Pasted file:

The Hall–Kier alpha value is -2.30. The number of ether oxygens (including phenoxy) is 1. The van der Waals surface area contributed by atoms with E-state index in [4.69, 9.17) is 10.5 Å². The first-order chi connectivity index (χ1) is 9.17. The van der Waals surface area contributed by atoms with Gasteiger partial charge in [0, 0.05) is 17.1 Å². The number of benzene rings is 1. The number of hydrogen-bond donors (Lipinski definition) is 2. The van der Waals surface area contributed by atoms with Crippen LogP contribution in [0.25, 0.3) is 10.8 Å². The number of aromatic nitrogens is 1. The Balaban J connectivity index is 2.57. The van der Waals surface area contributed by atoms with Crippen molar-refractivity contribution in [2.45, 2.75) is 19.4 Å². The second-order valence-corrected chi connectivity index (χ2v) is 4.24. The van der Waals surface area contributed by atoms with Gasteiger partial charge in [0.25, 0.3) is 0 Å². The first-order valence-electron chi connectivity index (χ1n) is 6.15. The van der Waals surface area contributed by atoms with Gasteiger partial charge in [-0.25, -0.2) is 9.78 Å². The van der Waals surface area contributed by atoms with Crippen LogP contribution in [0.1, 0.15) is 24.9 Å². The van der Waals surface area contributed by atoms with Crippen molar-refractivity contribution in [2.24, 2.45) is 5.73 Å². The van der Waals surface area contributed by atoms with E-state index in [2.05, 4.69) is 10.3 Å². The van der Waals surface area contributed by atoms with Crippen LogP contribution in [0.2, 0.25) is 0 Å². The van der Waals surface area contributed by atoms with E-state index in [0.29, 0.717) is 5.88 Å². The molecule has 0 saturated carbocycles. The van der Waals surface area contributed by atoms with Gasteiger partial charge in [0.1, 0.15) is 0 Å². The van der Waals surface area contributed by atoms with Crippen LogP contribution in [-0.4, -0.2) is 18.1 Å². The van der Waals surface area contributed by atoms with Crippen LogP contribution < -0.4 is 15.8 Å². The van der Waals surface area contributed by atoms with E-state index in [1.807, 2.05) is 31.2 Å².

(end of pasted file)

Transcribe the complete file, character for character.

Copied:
The Hall–Kier alpha value is -2.30. The number of ether oxygens (including phenoxy) is 1. The van der Waals surface area contributed by atoms with E-state index in [4.69, 9.17) is 10.5 Å². The first-order chi connectivity index (χ1) is 9.17. The van der Waals surface area contributed by atoms with Gasteiger partial charge in [0, 0.05) is 17.1 Å². The number of benzene rings is 1. The number of hydrogen-bond donors (Lipinski definition) is 2. The van der Waals surface area contributed by atoms with Crippen LogP contribution in [0.25, 0.3) is 10.8 Å². The number of aromatic nitrogens is 1. The Balaban J connectivity index is 2.57. The van der Waals surface area contributed by atoms with Crippen molar-refractivity contribution in [2.45, 2.75) is 19.4 Å². The second-order valence-corrected chi connectivity index (χ2v) is 4.24. The van der Waals surface area contributed by atoms with Gasteiger partial charge in [0.25, 0.3) is 0 Å². The first-order valence-electron chi connectivity index (χ1n) is 6.15. The van der Waals surface area contributed by atoms with Gasteiger partial charge in [-0.25, -0.2) is 9.78 Å². The van der Waals surface area contributed by atoms with Crippen LogP contribution in [0.1, 0.15) is 24.9 Å². The van der Waals surface area contributed by atoms with Crippen molar-refractivity contribution in [2.24, 2.45) is 5.73 Å². The van der Waals surface area contributed by atoms with E-state index in [2.05, 4.69) is 10.3 Å². The van der Waals surface area contributed by atoms with Crippen LogP contribution in [0.2, 0.25) is 0 Å². The van der Waals surface area contributed by atoms with E-state index in [0.29, 0.717) is 5.88 Å². The molecule has 0 saturated carbocycles. The van der Waals surface area contributed by atoms with Gasteiger partial charge in [0.1, 0.15) is 0 Å². The van der Waals surface area contributed by atoms with Crippen LogP contribution in [-0.4, -0.2) is 18.1 Å². The van der Waals surface area contributed by atoms with Crippen LogP contribution < -0.4 is 15.8 Å². The van der Waals surface area contributed by atoms with E-state index in [1.807, 2.05) is 31.2 Å².